The Federal Reserve Board placed major new restraints yesterday on the growth of credit for consumers and businesses to accompany President Carter's new anti-inflation program.
The central bank also put new restrictions on money market mutual funds that will mean lower interest payments to new investors; tightened reserve requirements on certain bank funds, and raised a key interest rate charged some banks that borrow frequently from the Fed itself.
All of the actions are intended to curb inflationary pressures by slowing the pace at which new loans are being made to businesses and consumers. Federal Reserve officials stressed that the "backbone" of their policy, however, remains their intention to reduce growth of the money supply even if that means continued high interest rates.
"Everything we have been doing stands," declared a Federal Reserve official.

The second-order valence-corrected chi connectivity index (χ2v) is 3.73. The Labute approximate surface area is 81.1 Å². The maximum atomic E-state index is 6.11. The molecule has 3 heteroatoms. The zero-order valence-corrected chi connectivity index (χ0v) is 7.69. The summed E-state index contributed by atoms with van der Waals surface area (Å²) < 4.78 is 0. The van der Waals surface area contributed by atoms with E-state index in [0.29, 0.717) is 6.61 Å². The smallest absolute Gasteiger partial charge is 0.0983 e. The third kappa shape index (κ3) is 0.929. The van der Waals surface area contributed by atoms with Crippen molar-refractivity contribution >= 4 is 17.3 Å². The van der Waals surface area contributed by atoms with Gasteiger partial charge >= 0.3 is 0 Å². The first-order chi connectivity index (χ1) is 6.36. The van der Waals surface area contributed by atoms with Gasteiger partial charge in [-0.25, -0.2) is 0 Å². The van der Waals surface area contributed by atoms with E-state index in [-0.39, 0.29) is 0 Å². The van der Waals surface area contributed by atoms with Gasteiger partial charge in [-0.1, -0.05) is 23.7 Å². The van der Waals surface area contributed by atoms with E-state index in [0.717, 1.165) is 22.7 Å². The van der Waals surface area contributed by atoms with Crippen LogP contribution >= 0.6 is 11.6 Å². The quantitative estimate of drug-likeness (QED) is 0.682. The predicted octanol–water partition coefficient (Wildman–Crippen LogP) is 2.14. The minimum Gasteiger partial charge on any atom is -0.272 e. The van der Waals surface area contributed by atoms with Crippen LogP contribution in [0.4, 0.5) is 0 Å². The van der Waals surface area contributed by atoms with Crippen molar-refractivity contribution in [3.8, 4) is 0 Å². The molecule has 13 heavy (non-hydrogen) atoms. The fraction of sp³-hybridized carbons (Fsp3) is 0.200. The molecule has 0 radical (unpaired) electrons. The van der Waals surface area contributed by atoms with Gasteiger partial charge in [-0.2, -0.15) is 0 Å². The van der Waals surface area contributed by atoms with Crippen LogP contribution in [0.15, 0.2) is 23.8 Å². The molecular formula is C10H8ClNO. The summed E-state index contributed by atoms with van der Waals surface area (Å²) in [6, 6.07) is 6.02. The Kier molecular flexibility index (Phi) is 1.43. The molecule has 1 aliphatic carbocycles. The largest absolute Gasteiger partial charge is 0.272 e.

President Carter, who invoked his powers under the Credit Control Act of 1969 to give the Federal Reserve additional authority to take some of the new steps, said at his press conference last night the nation seemed to have decided it coule "beat inflation by borrowing . . . It is as if we have to believe that a penny borrowed is a penny earned."
Using part of its new authority, the Fed imposed a "special deposit" requirement for banks, gasoline companies, retailers, credit card companies and others that extend certain types of credit to consumers. This will make it costly for the lenders to increase their total amount of credit beyond their amounts outstanding at the end of February.